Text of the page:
During the past two decades in Israel, the number of women holding educational leadership positions at the elementary and secondary school levels has steadily increased. Simultaneously, the highly centralized Israeli educational system has begun a slow process toward system-wide diversity. The resulting structure is a two-tier system in which women principals are highly regarded at the local level yet isolated from major political and policy decisions. Individual school sites as highly feminized work organizations are embedded in power structures that have not altered. Consequently, an increasing gender segregation and devaluing of educational leadership creates a system that often ignores these leaders’ highly effective leadership styles.
What happens when women are no longer numerically underrepresented in educational leadership positions? This chapter presents the case of female principals in Israel where women are no longer a minority in the principalship, and reviews the macro-level context that explains the rapid feminization of the principalship. It also presents the results of research that examines the impact of this feminization on schools as workplaces for teachers and principals. 1 The story of Israel illustrates a case in which the numbers of women in the principalship have increased but the political, professional and bureaucratic power structures continue to be male-dominated. Consequently, meaningful changes are not forthcoming and gender segregation, at different levels of the hierarchy, perseveres. 2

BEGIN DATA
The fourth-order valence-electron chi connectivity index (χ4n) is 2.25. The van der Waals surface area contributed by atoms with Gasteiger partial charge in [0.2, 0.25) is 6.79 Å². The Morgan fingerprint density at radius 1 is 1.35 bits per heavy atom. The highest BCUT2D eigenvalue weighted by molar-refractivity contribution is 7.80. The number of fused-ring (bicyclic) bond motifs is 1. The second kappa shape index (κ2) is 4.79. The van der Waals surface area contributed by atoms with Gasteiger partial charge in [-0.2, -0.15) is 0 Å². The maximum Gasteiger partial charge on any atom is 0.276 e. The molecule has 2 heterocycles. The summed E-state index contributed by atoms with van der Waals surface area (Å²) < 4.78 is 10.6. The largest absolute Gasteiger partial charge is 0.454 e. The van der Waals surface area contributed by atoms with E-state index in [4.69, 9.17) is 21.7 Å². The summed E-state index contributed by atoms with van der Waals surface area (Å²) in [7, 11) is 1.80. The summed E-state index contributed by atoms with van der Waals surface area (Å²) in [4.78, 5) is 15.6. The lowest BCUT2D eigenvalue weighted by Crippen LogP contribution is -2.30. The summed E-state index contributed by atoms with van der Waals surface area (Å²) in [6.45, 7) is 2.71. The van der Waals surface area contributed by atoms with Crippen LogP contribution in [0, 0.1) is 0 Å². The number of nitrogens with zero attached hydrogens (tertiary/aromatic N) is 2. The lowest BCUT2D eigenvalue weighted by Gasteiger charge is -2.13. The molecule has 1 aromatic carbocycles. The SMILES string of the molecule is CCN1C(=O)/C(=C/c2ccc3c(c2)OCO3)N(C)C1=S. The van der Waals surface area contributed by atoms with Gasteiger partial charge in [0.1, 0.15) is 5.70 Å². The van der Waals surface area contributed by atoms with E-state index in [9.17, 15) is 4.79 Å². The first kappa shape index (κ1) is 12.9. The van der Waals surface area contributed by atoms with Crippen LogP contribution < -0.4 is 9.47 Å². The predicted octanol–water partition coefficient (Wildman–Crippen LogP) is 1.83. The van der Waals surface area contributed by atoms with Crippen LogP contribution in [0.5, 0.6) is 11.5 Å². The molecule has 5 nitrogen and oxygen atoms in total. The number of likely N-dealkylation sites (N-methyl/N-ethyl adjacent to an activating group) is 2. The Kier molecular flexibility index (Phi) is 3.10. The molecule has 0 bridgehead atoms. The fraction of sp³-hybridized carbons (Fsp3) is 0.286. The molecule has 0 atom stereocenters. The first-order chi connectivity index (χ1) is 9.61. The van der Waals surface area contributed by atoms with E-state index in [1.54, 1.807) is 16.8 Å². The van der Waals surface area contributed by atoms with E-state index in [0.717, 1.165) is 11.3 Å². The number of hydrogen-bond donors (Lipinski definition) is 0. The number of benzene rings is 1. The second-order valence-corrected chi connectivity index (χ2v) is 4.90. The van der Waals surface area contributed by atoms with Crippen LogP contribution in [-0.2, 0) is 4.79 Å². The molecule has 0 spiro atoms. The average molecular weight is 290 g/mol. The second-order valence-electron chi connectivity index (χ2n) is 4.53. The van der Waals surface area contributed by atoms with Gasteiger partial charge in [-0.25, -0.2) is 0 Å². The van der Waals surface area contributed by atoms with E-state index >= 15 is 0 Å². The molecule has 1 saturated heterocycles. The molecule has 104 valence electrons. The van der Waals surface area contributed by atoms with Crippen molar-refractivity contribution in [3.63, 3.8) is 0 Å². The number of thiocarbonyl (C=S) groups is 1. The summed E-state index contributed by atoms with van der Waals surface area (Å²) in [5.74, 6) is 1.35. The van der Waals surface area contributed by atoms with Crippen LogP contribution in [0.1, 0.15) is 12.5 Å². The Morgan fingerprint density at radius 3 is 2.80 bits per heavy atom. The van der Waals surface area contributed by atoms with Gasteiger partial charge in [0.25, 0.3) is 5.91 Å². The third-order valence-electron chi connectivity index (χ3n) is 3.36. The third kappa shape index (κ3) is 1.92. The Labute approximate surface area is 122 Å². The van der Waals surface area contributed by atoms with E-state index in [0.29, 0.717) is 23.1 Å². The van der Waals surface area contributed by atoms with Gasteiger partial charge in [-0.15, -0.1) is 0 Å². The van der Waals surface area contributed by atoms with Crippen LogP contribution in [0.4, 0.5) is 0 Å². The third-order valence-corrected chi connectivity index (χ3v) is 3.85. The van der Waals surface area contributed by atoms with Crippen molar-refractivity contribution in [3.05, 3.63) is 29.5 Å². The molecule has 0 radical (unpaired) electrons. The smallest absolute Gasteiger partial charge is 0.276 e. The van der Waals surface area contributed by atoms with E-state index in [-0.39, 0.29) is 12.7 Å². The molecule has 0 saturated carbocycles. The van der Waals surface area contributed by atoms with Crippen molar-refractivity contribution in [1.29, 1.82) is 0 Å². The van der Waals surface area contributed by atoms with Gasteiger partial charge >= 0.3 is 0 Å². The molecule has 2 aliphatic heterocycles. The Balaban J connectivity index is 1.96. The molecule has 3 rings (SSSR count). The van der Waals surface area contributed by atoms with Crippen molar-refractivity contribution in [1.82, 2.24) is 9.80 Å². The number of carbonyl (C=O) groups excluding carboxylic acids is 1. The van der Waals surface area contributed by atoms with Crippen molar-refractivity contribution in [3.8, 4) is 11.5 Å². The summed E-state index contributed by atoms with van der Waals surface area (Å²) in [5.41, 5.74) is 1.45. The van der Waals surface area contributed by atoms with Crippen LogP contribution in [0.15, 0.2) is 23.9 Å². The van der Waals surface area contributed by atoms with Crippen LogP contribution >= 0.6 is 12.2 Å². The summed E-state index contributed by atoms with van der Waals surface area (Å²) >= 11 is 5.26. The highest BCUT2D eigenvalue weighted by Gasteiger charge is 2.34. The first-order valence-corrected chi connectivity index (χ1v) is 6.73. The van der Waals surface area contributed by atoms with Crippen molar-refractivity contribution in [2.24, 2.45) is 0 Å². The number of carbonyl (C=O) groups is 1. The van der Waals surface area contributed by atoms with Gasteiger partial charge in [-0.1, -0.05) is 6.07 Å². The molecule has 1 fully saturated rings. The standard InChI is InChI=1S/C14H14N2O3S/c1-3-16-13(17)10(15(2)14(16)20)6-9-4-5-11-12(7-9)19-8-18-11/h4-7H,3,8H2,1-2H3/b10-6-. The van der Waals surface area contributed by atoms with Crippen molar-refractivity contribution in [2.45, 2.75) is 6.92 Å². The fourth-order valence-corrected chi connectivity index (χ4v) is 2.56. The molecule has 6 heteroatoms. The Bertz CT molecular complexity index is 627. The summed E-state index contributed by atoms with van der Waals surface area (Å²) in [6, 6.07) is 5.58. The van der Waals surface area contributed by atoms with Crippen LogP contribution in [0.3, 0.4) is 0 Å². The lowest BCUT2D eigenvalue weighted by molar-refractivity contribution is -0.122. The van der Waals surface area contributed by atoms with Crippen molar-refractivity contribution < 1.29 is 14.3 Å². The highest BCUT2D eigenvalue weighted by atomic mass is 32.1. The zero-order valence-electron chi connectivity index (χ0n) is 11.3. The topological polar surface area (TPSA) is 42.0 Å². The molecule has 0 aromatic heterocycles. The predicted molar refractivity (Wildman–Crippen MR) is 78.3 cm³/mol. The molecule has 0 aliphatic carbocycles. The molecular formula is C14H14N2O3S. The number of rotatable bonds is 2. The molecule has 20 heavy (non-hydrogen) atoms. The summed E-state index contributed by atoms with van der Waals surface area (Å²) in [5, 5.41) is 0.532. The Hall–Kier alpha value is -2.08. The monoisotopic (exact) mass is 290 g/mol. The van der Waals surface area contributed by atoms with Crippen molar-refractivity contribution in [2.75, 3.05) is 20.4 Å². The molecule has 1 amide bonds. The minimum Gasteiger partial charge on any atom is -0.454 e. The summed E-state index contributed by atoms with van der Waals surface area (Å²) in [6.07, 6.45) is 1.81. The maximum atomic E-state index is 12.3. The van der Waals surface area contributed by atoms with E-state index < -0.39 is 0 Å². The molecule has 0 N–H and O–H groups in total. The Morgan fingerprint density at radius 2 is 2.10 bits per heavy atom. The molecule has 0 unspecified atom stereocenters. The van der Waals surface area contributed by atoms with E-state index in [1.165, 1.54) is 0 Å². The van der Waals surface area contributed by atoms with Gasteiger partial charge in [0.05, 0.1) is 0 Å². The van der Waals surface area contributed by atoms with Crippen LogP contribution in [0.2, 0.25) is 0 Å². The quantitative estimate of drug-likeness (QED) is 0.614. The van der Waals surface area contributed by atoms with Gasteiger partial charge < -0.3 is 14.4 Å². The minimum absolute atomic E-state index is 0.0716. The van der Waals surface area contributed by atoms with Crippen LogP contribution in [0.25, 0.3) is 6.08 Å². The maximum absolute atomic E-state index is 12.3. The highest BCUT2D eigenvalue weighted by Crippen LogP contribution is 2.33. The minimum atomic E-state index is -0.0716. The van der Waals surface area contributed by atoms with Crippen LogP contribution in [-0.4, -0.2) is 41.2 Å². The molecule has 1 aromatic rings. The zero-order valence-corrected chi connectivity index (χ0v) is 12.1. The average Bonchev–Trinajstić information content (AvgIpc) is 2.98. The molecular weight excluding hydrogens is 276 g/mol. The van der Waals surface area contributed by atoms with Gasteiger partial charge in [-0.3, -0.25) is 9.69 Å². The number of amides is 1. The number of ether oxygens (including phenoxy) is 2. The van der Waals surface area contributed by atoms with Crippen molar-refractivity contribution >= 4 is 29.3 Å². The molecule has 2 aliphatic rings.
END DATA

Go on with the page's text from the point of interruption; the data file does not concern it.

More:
Research on women in educational administration indicates, rather consistently, that female principals differ from their male counterparts, and these differences suggest that women are uniquely suited for educational leadership positions. Studies indicate the typical female principal is better qualified for the job than the typical male principal; woman are better educated, older, and have had more teaching experience (Gross and Trask 1976, Hemphill et al. 1962). This body of literature suggests that female principals are more often involved in both participatory and supervisory activities than male principals (Shakeshaft 1987, Fishel and Pottker 1977), are more concerned with instructional processes and learning, and interact more intensively with teachers when compared with males (Gilberston 1981, Ortiz and Marshall 1988). Female administrators also are viewed as more effective in representing the school to the wider community and interacting with parents (Sadker et al. 1991). Additional marked differences between male and female principals include women’s ability to work with others, their sense of caring about students and teachers, and their highly effective communication styles (Shakeshaft 1987, Hemphill et al. 1962, Tibbetts 1980).